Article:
We're down to the point that squeezing any more functionallity in the core requires us to find bytes one at a time in our optimizations to squeeze it in. By the way, the Wingman is so complete, it even has 2gig of on board flash that we use to reference terrain, obstacle and navigational data for flight planning (including rendering highway in the sky.)

    Our next design actually uses a secondary prop to help offload some of the swapped functions from the LMM model to speed it up. We're breaking it up into graphcics/lcd/data and inertial reference/gps/main loop functions between the two Props.

    The power of the Prop is simply amazing. All the tricks we pulled in the Wingman's code is available right here on this forum... it's just a matter of keeping your eyes open and pulling it all together.

  • Dr_AculaDr_Acula Posts: 5,482
    edited May 2011 Vote Up0Vote Down
    And yet, all I have been reading is hooking up the propeller to turn an LED on and off or to make the propeller drive a speaker! Mundane things that an 8-bit PICAXE chip or an arduino can do without much effort.

    Welcome to the forum. Speaking for myself, I'm using the propellor because picaxe and arduino cannot do the things I want to do. With $10 in my pocket I can get more out of a prop than out of other chips.

    Flashing a led is just a beginners project. The prop can do more - run a complete emulation of computers from the 1970s to about the mid 80s. Fly a quad copter. Run a music synthesiszer. Play movies. Run a windows lookalike GUI.

    It is the parallel nature of the propeller that makes much of this possible - eg it can scan a keyboard, scan a mouse, run four serial ports and run a VGA or TV display, all at the same time. It is not possible to do that with a picaxe or arduino because you would need so many interrupts that the display would never work.

    There is much to explore with parallel processing with multiple chips. I don't think we have even scratched the surface yet.
    Answers: 1) A quadcopter. 2) Very high. 3) The internet. 4) A lot. 5) No.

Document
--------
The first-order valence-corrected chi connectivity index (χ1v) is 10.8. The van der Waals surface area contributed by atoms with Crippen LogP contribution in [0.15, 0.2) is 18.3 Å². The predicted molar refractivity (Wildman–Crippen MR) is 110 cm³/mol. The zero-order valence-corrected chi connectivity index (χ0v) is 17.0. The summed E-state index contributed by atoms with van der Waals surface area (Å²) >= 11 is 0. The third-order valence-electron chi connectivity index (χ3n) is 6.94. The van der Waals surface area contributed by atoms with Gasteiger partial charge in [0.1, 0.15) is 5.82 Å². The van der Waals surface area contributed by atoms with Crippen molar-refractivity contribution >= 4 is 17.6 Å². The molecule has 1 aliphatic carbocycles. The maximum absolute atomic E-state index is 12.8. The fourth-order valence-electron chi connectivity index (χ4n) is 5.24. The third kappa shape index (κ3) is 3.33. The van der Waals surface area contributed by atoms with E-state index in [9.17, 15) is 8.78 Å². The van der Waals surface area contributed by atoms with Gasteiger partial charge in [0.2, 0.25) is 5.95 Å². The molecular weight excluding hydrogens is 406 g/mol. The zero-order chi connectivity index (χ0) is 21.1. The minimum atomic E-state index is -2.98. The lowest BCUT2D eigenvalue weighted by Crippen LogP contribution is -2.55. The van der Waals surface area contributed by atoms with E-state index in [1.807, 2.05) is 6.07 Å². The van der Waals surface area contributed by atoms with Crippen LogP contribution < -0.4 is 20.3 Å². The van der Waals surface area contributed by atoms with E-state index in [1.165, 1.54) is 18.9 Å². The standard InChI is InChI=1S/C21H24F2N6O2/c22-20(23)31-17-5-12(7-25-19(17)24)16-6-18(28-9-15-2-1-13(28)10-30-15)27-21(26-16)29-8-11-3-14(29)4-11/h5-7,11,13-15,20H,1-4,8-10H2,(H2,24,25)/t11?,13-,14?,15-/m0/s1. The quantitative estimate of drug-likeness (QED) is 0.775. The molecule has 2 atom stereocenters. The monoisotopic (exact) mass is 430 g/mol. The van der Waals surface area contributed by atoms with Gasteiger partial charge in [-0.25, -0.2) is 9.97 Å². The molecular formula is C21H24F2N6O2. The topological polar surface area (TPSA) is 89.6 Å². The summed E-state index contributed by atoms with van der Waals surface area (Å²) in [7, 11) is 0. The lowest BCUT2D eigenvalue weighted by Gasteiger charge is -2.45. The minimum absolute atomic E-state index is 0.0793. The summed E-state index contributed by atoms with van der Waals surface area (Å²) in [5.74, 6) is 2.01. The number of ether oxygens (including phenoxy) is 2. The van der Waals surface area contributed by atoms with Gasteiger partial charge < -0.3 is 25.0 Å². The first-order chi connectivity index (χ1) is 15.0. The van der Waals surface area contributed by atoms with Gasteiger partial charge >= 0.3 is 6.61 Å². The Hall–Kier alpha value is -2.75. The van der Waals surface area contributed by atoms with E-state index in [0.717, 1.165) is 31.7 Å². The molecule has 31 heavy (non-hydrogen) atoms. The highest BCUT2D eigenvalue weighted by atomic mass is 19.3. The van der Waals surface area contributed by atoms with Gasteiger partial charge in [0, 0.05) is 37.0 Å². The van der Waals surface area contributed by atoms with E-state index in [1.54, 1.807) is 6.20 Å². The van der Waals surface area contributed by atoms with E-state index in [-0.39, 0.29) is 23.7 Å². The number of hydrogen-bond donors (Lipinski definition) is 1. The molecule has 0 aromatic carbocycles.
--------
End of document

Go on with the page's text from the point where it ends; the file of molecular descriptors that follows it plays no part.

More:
• prof_brainoprof_braino Posts: 4,312
    edited May 2011 Vote Up0Vote Down
    amveronis wrote: »
    I am so disappointed at the way the Processor is being used

    ... researching the topic of parallel processing ... that person.

    Hi Dr Veronis, and Welcome

    A couple folks were discussing parallel processing on this thread:

    I am also interested in parallel processing and how to do some on the prop.

    From the discussion it turns out there are several different classes of parallel processing, some of which are not so applicable to the prop, while others might be. What kind of task are you looking at performing?

    My team has a method for connecting and arbitrary number of props with minimum hardware (seven wires, 5 I/O lines, and three resistors per additional prop). We are looking at how to arrange problems so they can be addressed by our configuration. That's a big part of the trick right there.

    I'm working on a variation of the Sieve of Erotosthenes to test where additional cores or props has an impact. But the effort got side tracked due to adding extra memory and refactoring etc.

    I would be inteested in hearing more about your investigations.
  • amveronisamveronis Posts: 21
    edited May 2011 Vote Up0Vote Down
    I am happy to know the name of this excellent designer. I would also like to know what Chip had in mind when he came up with Prop. A few of the reasons parallel processing systems, like the Connection Machine, failed is that (a)They were expensive and (b)Their designers thought that the units could replace general computing. Wrong. I am very impressed with the Prop, and, yes, I have started getting addicted to it. What I would like to do is write a workbook for the newbies who have no idea what parallel processing is and use the Prop as the vehicle for this workbook. Unfortunately, I have to depart from mundane tasks that an Arduino or a PICAXE can do, such as turning on and off an LED or having a dc motor turn left and right. I would like to use the prop on a small FFT project, etc. I would be ever so grateful to Chip and to all of you if you can guide me as to what I should include in this workbook. Yes, there is the Fundamentals kit and workbook, but I want to go a bit further. Believe it or not, some university profs still want to teach parallel processing, and the prop is one of the best ways to do it. Yes, the prop does not have enough memory, but you can demonstrate simple examples.

  • amveronisamveronis Posts: 21
    edited May 2011 Vote Up0Vote Down

    I would be very grateful to you if you send me your FFT code. As for doing serious parallel processing work and using a single processor of those available currently, I have serious doubts.

    (a) I do not know of any currently available processors that is equipped internally with a number of sub-processors, or COGS. Therefore, any parallel processing will have to be done by connecting the processors externally. This will be too much overhead. We can hook up several Arduinos on an I2c bus and use the Master-Slave approach, but I am not too crazy using a number of processors on the same bus running at 16MHz!